Gary Moller: [DipPhEd PGDipRehab PGDipSportMed(Otago)FCE Certified, Kordel's and Nutra-Life Certified Natural Health Consultant]. ICL Laboratories registered Hair Tissue Mineral Analysis and Medical Nutrition Consultant.

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Tuesday, November 20, 2012

Even more warnings about the dangers of cortisone injections

Here is an example of the damage that can happen from a single cortisone
injection for "Tennis Elbow" several months later.  This woman
is left with very thin de-pigmented skin over a diffuse area
and loss of protective fat.



I have written more than a few articles about the dangers of injecting cortisone into body parts, like tendons, ligaments, joints and muscles.  Have a read here of one of my earlier warnings about these harmful injections.  The photos look very similar to the ones in this article don't they?

And here is the search string for a whole lot of articles I have written about cortisone injections.

These injections can leave their victims suffering from visible deformities and ongoing structural weakness, including catastrophic rupture of muscles and tendons.  These are not theoretical or rare - these are common side-effects of a surgical procedure that is enthusiastically promoted as the "quick-fix" panacea of all musculo-skeletal aches and pains.

Give me a shot doc

The protective fat of the elbow has been lost, exposing the
bone, tendons, nerves and ligaments to injury from
bumping.  It is visibly unsightly.  This skin damage and loss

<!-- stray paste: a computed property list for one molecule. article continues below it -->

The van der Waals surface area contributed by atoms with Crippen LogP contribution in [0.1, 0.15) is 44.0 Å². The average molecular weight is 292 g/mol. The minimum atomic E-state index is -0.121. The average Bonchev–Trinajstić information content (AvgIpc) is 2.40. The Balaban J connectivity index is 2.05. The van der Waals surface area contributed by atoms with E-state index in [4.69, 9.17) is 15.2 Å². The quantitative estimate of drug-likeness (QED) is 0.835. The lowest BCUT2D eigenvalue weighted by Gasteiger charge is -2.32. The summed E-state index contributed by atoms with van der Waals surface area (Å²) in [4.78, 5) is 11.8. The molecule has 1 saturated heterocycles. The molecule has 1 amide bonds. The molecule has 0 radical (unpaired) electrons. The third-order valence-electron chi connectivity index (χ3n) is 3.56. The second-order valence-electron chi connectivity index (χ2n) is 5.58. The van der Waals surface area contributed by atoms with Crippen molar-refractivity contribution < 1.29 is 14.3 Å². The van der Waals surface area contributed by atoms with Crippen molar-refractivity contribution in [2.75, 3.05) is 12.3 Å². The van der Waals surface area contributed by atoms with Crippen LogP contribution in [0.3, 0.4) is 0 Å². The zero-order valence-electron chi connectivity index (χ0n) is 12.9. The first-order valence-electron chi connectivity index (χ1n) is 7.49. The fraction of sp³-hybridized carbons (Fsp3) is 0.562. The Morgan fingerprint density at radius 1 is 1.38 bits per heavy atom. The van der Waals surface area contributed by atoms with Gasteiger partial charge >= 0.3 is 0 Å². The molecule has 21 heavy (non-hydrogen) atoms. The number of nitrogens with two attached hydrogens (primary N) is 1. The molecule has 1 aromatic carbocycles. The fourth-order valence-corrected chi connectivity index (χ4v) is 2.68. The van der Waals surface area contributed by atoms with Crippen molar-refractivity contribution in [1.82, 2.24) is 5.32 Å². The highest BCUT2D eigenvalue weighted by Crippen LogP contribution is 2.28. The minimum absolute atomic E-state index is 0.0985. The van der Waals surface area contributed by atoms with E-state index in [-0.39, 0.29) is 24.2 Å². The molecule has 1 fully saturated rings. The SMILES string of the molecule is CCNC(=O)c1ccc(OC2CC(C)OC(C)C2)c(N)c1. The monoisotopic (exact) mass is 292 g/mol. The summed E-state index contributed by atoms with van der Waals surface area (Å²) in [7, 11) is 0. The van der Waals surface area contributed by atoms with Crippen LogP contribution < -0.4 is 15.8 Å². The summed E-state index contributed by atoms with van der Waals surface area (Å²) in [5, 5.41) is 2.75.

of protective cover will become more and more of a
problems as she gets older.
 How come?  Here is my speculation as to why (excuse me if the following comes across as being a bit cynical):

  • It is a surgical procedure that wannabe surgeons who never quite made the grade can employ.
  • It is cheap, quick and easy to perform with a very good rate of financial return for the administering doctor.
  • It fits with the criteria for most medical procedures of today - Fast Medicine!
The adverse reactions to these injections are grossly understated.  Why?
The site of the "tennis elbow" that was injected was the wrong spot!
So, several months later, she still had elbow pain which has now
resolved with some firm deep tissue massage.
  • Because the adverse effects such as deformity and tendon rupture may not be obvious, or happen until several months later.  By which time the injury may not be linked with the cortisone injection.
  • The doctor who caused the harm may be reluctant to acknowledge the link and even less reluctant to report it to officials (Less than 10% of all adverse medical reactions ever get reported: Some cynics believe the true figure to be less than 1%).
  • The drugs company that supplied the cortisone may dispute any attempts to link the procedure with cases of harm.
  • Accident Compensation is the master at wiggling out of injury claims.  It does this by hiring medical experts who are expert at turning real injuries into fictional degenerative processes.
  • The patient usually does not have the nous, the time, nor the energy to take a case through to acceptance.
This woman needs a skin graft and fat injections.  She
is hoping for a successful ACC claim to cover
these procedures.  My advice to her is not to hold
her breath!  It will be interesting to see how she gets on.
My advice if offered a cortisone injection is this:

Say "No!"

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